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History Corner: On the Lighter Side...

February 14, 2023
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History Corner: On the Lighter Side...
Little Jack Horner

Did I say lighter side?  Humpty Dumpty was a 1,350-pound siege cannon atop St Mary’s Church wall in 1648 with its main reason for being to hurl a 12-pound, round granite ball at the enemy during the English Civil War.  So, now where am I going with this?  Nursery Rhymes, that’s my target today.  Ha ha.  I don’t know if today’s parents read nursery rhymes to their children but I grew up with the sing-song rhymes without questions as to what were they all about.  But I’m going to shed light on them for they were the “news” of the day in the centuries when speaking of those in power was verboten.  Despite their lyrical nature and humorous words, they were actually biting social commentary about people and events of the time.

I mentioned Humpty Dumpty which we all see in the illustrations as large, egg dressed in period clothes, cracked head and obviously having a wall?  Did we ever ask why an egg was on a wall?  Nope.  Somehow the cannon got its name and when the church was hit, it crumbled to the ground and voila, so did Humpty...Alas, never to shoot at the enemy again.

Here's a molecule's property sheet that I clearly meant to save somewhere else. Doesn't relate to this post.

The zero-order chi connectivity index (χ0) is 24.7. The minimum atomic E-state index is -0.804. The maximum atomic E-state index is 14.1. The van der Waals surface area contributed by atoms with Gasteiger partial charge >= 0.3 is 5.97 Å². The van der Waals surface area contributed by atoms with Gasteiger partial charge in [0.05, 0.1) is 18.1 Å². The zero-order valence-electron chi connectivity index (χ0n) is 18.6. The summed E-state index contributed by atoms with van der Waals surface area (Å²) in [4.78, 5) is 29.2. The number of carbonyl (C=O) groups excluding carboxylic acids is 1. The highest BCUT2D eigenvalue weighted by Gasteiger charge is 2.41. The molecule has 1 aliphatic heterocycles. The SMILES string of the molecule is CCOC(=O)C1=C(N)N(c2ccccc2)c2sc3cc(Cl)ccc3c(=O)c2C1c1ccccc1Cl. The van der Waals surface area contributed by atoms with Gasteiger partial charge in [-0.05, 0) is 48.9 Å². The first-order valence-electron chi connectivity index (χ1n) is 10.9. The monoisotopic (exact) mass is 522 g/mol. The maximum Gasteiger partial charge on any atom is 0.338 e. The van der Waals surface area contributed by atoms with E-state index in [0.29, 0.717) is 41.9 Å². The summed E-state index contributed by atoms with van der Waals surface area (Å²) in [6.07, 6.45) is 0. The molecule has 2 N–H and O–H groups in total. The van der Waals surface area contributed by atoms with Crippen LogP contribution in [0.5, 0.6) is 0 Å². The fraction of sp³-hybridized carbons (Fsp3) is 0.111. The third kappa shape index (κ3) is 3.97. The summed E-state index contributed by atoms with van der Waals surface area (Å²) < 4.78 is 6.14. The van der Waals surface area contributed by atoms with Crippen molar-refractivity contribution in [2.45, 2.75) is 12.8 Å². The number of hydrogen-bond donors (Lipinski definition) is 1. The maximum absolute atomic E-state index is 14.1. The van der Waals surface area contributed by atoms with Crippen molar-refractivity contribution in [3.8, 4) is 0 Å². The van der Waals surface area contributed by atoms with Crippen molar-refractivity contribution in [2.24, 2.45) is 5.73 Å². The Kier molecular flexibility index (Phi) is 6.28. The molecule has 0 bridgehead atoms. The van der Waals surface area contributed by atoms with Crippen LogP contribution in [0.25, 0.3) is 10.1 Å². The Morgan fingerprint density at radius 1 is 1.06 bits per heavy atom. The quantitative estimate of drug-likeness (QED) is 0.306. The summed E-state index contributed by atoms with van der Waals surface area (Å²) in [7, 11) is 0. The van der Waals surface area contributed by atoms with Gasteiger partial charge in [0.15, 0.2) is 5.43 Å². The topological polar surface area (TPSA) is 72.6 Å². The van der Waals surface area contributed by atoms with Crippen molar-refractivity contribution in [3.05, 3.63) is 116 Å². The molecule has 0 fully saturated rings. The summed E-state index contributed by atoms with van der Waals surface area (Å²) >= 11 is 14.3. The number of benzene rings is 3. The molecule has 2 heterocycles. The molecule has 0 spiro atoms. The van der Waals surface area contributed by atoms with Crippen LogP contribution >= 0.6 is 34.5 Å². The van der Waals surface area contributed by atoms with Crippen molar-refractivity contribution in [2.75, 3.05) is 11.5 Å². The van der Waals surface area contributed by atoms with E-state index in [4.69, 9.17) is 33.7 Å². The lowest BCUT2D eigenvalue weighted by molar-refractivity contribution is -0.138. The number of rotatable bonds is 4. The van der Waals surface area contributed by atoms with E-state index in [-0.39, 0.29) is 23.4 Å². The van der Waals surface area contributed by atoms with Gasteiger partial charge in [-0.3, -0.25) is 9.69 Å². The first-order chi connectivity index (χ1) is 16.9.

This is not the only nursery rhyme which has a past other than the obvious.  My favorite is Mother Hubbard, taking place In England, during the reign of Henry VIII.  It was unwise to speak ill of his majesty as the death of some of his wives, some losing their heads, could possibly be your demise as well.  So, when King Henry asked Cardinal Wolsey to petition the Pope to annul his 23-year marriage to Catherine of Aragon to marry Anne Bolyn, his wife’s lady-in-waiting, it was denied.

Now, would you gossip in the streets about this?  Never.  So, Mother Hubbard, the Cardinal, went to Rome, the cupboard, to ask for a bone, with the answer of “no” the cupboard was bare and you know the rest.  There are more verses to this nursery rhyme which tell of the eventual annulment.  These seemingly innocuous childhood sing songs really had a dark past if not downright dastardly.  There were a few that were not targeted to people directly but an institution of historical importance.  In 1275, a great tax was imposed on wool in which king Edward I dictated that 1/3 of its value was to go to him, 1/3 to the church and the farmer could keep the last 1/3.  The list, in order is “one for my master’ King, “one for my dame” church and “one for the little boy who lives down the lane”, the farmer.  OK, you can sing it now..I’ll wait.

King Henry VIII